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An increasing number of homeowners are considering paying off their mortgage early. While paying off debt generally is a sound strategy, homeowners also are aware that mortgage interest is tax-deductible, so paying off a mortgage early may not be in the best interest for all homeowners.
MAKING SENSE OF THE STORY
• Homeowners with credit card debt, and those who aren’t contributing the maximum amount to a 401(k), are advised to make those the first priority. It is also important that homeowners have at least six months’ worth of living expenses in cash.
• Retirees, and those close to retirement, who are contemplating a lump-sum payoff, need to ensure they have enough liquid savings to handle emergencies and unexpected medical expenses.
• Homeowners planning to move to a larger home or downsize to a smaller one within five years are not advised to put extra money toward a mortgage.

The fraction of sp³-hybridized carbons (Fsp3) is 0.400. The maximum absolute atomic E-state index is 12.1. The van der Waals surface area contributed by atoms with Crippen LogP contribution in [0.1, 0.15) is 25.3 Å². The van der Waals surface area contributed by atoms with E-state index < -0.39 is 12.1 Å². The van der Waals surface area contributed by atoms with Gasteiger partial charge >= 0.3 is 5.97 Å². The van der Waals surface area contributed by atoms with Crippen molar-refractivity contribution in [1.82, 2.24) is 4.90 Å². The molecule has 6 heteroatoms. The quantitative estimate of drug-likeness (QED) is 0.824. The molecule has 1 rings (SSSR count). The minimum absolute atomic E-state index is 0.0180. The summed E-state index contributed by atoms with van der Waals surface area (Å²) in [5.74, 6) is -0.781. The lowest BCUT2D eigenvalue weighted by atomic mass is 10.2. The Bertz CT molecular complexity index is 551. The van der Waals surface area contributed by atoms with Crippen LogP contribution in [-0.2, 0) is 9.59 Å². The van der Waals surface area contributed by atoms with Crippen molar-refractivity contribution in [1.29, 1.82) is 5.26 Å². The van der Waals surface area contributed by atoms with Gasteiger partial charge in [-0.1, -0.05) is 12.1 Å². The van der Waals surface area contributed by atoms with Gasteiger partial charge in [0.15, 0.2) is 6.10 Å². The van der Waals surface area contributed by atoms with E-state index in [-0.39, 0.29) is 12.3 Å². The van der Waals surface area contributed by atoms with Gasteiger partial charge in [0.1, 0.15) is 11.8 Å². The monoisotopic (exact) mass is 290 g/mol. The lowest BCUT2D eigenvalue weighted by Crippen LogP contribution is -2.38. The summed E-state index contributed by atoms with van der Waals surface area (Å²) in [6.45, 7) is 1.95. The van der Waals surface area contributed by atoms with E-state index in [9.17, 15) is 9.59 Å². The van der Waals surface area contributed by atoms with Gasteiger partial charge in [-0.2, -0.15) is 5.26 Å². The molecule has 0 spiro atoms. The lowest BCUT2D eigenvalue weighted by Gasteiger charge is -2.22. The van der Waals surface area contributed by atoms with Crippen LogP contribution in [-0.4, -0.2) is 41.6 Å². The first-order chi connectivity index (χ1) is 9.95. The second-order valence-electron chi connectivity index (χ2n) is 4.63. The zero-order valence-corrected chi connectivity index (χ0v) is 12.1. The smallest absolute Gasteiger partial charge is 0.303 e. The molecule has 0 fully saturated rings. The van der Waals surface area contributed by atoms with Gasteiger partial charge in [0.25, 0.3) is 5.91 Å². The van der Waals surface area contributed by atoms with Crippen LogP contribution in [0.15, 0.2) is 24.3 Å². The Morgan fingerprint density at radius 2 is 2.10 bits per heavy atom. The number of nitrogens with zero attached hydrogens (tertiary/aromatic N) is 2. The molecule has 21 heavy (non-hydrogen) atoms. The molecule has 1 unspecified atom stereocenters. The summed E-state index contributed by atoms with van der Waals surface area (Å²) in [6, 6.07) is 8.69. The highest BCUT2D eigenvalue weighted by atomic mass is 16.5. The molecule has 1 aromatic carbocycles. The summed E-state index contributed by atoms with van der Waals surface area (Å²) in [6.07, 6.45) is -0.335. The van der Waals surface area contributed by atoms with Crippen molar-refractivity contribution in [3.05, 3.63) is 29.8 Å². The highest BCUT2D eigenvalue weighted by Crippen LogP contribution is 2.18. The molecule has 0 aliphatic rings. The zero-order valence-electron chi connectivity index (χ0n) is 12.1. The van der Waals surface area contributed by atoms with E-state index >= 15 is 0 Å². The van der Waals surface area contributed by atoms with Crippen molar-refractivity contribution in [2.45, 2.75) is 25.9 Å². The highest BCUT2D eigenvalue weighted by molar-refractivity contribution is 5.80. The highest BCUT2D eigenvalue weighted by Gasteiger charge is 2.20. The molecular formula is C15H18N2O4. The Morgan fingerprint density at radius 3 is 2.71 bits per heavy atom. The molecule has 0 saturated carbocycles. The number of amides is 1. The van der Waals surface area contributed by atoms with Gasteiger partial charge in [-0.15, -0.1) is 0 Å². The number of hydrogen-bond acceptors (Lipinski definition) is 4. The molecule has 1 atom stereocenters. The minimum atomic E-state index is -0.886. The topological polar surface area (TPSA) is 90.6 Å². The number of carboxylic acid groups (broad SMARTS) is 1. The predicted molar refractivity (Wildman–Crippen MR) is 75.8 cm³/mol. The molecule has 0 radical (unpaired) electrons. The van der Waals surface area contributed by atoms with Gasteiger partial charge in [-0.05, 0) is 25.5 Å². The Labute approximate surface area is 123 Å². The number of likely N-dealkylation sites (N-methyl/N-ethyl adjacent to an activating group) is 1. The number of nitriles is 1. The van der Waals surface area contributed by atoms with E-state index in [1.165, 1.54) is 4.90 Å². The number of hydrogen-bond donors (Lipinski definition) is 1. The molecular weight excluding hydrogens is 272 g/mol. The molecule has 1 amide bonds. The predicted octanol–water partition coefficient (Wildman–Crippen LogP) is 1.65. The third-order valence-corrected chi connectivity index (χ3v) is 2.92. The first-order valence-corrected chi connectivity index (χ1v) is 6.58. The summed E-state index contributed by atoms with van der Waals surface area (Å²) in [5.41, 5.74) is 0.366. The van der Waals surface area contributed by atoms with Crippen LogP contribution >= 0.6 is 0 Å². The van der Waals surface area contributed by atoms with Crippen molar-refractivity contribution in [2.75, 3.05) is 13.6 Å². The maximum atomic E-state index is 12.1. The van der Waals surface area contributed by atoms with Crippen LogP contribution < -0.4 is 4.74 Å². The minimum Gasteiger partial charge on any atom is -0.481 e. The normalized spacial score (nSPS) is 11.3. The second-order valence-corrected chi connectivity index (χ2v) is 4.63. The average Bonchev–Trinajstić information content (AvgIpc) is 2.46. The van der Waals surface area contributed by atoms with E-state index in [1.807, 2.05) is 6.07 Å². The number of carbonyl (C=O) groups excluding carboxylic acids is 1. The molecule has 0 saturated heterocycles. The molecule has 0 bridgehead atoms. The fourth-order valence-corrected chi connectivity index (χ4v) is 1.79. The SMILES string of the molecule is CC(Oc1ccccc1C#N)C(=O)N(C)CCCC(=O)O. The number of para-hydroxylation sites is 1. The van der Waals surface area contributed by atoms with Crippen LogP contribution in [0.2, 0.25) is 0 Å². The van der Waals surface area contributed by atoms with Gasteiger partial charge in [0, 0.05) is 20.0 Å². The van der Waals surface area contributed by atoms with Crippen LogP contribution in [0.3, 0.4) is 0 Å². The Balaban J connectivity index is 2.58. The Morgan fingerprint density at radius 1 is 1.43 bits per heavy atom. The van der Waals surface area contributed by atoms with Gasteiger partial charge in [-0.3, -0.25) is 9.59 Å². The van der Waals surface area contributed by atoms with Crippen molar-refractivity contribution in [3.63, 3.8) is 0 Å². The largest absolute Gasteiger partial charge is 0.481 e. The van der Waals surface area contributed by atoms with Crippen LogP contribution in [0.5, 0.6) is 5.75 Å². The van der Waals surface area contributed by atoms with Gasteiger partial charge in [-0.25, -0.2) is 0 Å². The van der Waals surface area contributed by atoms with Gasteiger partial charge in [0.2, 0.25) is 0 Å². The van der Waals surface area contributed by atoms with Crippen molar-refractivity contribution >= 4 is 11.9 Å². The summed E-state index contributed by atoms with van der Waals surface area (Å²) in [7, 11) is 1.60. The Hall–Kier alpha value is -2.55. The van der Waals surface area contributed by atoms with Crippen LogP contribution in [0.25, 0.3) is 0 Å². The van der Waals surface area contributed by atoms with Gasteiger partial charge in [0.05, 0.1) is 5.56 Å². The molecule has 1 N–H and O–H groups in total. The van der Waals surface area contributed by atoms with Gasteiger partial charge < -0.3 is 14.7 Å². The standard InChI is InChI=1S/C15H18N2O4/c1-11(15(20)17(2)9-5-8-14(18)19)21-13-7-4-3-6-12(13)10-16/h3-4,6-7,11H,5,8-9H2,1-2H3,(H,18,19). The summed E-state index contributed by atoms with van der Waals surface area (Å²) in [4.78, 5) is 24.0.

• Those who itemize deductions on a tax return can figure out the amount of money saved on mortgage interest by multiplying the mortgage interest paid last year by their tax rate (federal plus state). For example, a couple in the 28 percent tax bracket, with a $200,000 loan at 5 percent, will save $2,781 in taxes the first year of a loan. It’s important to remember that tax savings decline further into the life of the loan, as more money is applied toward the principal.
• For many retirees, and those nearing retirement, who are close to the end of the mortgage, the interest deduction may not be considerable enough to avoid paying off the loan, especially since retirees often end up in a lower tax bracket.
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